• Applications are dependent on additional stakeholders, like Enterprise Architecture and Infrastructure, again not part of the same group or reporting chain.
  • Security is often not even formally part of IT, but instead is organized in a separate function, reporting to a Chief Information Security Officer (CISO).


Organizations like these encapsulate different portions of the service lifecycle in functions, creating silos and handovers, which impede fast application delivery with high quality.


Proposed Structure

How can we improve? The basic idea is to implement small teams that are responsible for a (micro-) service across its entire life cycle. Think of a (micro-) service as a component, application, or even a module of a larger application. The basic idea is that a service should be doing one thing, and do the one thing well. If your larger service is hosting a website, there’s multiple micro-services involved in that. At the very bottom, it starts with a service that provides the bare metal to run compute, network and storage on. The web server would be its own micro-service, running on a VM, or it could run in a container. There’s probably a relationship to a micro-service running a content management system for the website. A service providing database functionality. And so on.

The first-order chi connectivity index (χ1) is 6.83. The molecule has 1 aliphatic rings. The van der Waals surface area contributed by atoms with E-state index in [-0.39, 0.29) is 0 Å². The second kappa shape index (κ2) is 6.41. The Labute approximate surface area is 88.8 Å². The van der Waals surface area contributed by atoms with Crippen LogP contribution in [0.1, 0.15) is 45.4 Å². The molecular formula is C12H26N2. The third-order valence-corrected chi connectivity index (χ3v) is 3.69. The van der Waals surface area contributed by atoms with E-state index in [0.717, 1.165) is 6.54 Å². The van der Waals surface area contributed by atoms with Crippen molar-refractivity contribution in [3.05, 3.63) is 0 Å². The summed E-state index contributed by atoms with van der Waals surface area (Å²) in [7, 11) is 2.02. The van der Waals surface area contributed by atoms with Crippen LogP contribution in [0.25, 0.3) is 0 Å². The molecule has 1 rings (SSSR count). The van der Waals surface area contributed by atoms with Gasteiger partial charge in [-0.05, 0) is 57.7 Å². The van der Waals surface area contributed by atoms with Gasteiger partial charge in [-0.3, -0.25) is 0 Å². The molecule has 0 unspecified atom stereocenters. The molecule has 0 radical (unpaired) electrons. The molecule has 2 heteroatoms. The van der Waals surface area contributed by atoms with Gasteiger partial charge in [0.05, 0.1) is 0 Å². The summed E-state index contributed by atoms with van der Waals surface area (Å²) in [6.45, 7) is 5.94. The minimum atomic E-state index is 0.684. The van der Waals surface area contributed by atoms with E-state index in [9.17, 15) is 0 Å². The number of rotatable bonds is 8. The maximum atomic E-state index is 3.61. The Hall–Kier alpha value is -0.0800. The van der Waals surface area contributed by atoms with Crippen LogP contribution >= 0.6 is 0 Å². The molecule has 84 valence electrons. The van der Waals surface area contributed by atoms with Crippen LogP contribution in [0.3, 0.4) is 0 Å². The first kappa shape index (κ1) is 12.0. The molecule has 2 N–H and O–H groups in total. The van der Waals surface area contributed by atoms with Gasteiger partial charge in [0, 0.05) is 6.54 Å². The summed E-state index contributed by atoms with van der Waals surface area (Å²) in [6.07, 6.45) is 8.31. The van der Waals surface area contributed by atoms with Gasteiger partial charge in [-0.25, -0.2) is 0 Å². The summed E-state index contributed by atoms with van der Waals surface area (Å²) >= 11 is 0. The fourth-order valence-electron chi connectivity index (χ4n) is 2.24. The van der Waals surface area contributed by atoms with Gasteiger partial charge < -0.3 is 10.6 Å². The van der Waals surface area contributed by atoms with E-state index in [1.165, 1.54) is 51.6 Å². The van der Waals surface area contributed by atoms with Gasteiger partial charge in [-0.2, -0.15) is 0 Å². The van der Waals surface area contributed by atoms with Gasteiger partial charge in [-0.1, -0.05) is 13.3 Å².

The services will define interfaces, and as long as these interfaces remain unchanged, innovation can happen “inside the service” without disturbing the larger architecture. This principle is called “loose coupling”, and it is an important principle in architecting and developing applications and services today. Because of Conway’s Law, organizational structures should be built to amplify the idea of loose coupling.